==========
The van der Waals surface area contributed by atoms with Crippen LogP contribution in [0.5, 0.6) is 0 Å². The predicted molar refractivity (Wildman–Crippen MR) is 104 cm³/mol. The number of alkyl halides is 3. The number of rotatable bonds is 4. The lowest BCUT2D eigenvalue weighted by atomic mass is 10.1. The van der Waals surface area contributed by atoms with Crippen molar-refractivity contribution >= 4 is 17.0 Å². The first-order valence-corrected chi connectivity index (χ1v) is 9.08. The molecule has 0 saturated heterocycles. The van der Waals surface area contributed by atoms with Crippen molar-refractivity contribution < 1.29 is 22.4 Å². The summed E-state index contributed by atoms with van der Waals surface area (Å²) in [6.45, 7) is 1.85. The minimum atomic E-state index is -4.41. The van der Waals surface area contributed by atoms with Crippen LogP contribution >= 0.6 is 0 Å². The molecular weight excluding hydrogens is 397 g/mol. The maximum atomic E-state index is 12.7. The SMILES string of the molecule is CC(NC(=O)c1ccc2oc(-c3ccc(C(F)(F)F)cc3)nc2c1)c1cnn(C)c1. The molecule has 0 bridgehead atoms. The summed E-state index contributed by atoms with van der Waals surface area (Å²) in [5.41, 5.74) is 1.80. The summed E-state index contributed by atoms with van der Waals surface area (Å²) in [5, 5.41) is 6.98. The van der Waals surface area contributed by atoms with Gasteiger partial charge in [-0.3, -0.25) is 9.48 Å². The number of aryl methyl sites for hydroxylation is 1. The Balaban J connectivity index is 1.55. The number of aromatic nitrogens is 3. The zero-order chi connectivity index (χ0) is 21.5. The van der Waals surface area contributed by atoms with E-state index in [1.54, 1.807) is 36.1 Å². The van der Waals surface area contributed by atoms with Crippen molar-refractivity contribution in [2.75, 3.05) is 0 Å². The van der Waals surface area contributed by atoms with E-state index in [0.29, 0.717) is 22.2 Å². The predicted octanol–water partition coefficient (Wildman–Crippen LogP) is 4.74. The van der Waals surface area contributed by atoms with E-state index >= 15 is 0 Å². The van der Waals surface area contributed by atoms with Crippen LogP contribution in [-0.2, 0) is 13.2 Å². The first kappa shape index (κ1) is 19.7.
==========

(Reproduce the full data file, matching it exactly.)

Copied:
The van der Waals surface area contributed by atoms with Crippen LogP contribution in [0.5, 0.6) is 0 Å². The predicted molar refractivity (Wildman–Crippen MR) is 104 cm³/mol. The number of alkyl halides is 3. The number of rotatable bonds is 4. The lowest BCUT2D eigenvalue weighted by atomic mass is 10.1. The van der Waals surface area contributed by atoms with Crippen molar-refractivity contribution >= 4 is 17.0 Å². The first-order valence-corrected chi connectivity index (χ1v) is 9.08. The molecule has 0 saturated heterocycles. The van der Waals surface area contributed by atoms with Crippen molar-refractivity contribution < 1.29 is 22.4 Å². The summed E-state index contributed by atoms with van der Waals surface area (Å²) in [6.45, 7) is 1.85. The minimum atomic E-state index is -4.41. The van der Waals surface area contributed by atoms with Crippen LogP contribution >= 0.6 is 0 Å². The molecular weight excluding hydrogens is 397 g/mol. The maximum atomic E-state index is 12.7. The SMILES string of the molecule is CC(NC(=O)c1ccc2oc(-c3ccc(C(F)(F)F)cc3)nc2c1)c1cnn(C)c1. The molecule has 0 bridgehead atoms. The summed E-state index contributed by atoms with van der Waals surface area (Å²) in [5.41, 5.74) is 1.80. The summed E-state index contributed by atoms with van der Waals surface area (Å²) in [5, 5.41) is 6.98. The van der Waals surface area contributed by atoms with Gasteiger partial charge in [-0.3, -0.25) is 9.48 Å². The number of aryl methyl sites for hydroxylation is 1. The Balaban J connectivity index is 1.55. The number of aromatic nitrogens is 3. The zero-order chi connectivity index (χ0) is 21.5. The van der Waals surface area contributed by atoms with E-state index in [1.54, 1.807) is 36.1 Å². The van der Waals surface area contributed by atoms with Crippen molar-refractivity contribution in [2.75, 3.05) is 0 Å². The van der Waals surface area contributed by atoms with E-state index in [0.29, 0.717) is 22.2 Å². The predicted octanol–water partition coefficient (Wildman–Crippen LogP) is 4.74. The van der Waals surface area contributed by atoms with E-state index >= 15 is 0 Å². The van der Waals surface area contributed by atoms with Crippen LogP contribution in [-0.2, 0) is 13.2 Å². The first kappa shape index (κ1) is 19.7.